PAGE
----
All this changed in last November’s Comprehensive Spending Review. The Treasury redefined such obligations as mandatory expenditure. It made an estimate of what each of the Big Six needed to spend to persuade householders to install these measures. It then declared that such obligations to be putative public spending.
This book-keeping alteration has significant ramifications. Not least for energy ministers, long fed up with all the kudos going to the electricity and gas companies. Now they think: if such schemes are henceforth going to be scored against their Department’s total, why should we not take the credit, by taking full control of any funds raised?
In 2013, a new scheme – called the Energy Company Obligation – will start. Ministers rather like the idea of simplifying this Obligation. The energy companies will continue to provide the money. But this time it will all go into a pot controlled by ministers. Who will determine how it is spent. And in that way will receive all the gratitude from the beneficiaries themselves. Who just happen to be voters.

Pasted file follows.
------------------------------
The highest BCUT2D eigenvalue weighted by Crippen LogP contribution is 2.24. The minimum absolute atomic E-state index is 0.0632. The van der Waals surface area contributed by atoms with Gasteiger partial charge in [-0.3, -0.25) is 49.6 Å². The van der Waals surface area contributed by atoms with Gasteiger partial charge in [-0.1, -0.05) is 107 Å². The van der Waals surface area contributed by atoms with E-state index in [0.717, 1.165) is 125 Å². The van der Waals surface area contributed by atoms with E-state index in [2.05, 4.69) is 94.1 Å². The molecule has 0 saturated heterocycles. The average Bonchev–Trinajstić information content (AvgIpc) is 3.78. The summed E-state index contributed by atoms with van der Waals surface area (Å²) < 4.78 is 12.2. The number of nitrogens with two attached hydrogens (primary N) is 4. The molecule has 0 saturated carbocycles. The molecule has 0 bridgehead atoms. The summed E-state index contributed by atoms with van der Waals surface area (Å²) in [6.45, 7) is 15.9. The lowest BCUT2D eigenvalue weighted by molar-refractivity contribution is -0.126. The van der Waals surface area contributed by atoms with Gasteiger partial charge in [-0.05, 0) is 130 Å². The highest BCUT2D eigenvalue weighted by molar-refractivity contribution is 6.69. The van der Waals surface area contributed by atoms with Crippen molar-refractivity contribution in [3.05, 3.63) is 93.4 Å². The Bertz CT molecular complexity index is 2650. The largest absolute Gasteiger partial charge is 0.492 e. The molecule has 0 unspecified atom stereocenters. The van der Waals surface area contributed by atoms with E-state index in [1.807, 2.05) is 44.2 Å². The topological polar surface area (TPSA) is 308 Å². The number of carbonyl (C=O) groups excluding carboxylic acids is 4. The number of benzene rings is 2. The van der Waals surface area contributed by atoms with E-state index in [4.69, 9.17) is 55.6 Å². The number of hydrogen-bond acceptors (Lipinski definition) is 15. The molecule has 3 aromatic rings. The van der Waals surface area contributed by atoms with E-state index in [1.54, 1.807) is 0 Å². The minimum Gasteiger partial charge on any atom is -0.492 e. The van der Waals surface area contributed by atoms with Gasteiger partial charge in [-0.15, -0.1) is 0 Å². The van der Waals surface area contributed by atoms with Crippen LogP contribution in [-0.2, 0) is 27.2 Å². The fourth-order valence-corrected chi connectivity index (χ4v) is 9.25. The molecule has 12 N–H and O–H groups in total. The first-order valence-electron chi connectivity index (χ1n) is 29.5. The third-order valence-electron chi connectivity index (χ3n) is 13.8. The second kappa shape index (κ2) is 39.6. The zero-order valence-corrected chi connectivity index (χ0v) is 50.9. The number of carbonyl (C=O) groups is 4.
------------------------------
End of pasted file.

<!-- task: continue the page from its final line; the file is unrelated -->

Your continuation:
Resisting the urge to delete

Ping. A press release arrives from Friends of the Earth Europe. I resist the temptation to delete. Instead I find it makes rather an interesting point. The European Union governments have signed up four energy-related targets for this decade. Targets which are binding upon, and therefore change policy, in all 27 countries.
Three of these – on climate change, on renewable energy, on bio-fuels – are all legally binding. The fourth is on energy efficiency. It is purely voluntary.  And, as a result, it looks as though the 27 governments will nowhere meet it: European Commission figures forecast a 9% rather than the 20% improvement aspired to. Even though as FoE acidly point out, of the four targets, meeting the energy efficiency one would be infinitely the best for the European economy.


James Pearson